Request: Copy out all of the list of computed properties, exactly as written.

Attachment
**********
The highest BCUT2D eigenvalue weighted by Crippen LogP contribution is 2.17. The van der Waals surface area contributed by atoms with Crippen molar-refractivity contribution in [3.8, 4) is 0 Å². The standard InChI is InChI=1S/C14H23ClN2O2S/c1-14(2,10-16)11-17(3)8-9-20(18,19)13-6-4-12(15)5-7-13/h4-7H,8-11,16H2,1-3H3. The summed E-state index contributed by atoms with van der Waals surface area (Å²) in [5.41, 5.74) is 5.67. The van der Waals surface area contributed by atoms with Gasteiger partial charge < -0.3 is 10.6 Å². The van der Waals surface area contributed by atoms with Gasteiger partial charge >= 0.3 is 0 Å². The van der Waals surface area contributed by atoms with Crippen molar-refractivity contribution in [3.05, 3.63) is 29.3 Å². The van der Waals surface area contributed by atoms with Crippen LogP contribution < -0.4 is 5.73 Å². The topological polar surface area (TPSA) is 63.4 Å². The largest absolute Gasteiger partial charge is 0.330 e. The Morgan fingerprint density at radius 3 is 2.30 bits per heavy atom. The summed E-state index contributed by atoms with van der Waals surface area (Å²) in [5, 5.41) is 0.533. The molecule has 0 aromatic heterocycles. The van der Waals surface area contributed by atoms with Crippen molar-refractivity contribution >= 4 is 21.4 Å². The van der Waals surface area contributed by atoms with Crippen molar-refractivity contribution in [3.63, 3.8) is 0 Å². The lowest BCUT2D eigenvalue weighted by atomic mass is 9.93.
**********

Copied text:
The highest BCUT2D eigenvalue weighted by Crippen LogP contribution is 2.17. The van der Waals surface area contributed by atoms with Crippen molar-refractivity contribution in [3.8, 4) is 0 Å². The standard InChI is InChI=1S/C14H23ClN2O2S/c1-14(2,10-16)11-17(3)8-9-20(18,19)13-6-4-12(15)5-7-13/h4-7H,8-11,16H2,1-3H3. The summed E-state index contributed by atoms with van der Waals surface area (Å²) in [5.41, 5.74) is 5.67. The van der Waals surface area contributed by atoms with Gasteiger partial charge < -0.3 is 10.6 Å². The van der Waals surface area contributed by atoms with Gasteiger partial charge >= 0.3 is 0 Å². The van der Waals surface area contributed by atoms with Crippen molar-refractivity contribution in [3.05, 3.63) is 29.3 Å². The van der Waals surface area contributed by atoms with Crippen LogP contribution < -0.4 is 5.73 Å². The topological polar surface area (TPSA) is 63.4 Å². The largest absolute Gasteiger partial charge is 0.330 e. The Morgan fingerprint density at radius 3 is 2.30 bits per heavy atom. The summed E-state index contributed by atoms with van der Waals surface area (Å²) in [5, 5.41) is 0.533. The molecule has 0 aromatic heterocycles. The van der Waals surface area contributed by atoms with Crippen molar-refractivity contribution >= 4 is 21.4 Å². The van der Waals surface area contributed by atoms with Crippen molar-refractivity contribution in [3.63, 3.8) is 0 Å². The lowest BCUT2D eigenvalue weighted by atomic mass is 9.93.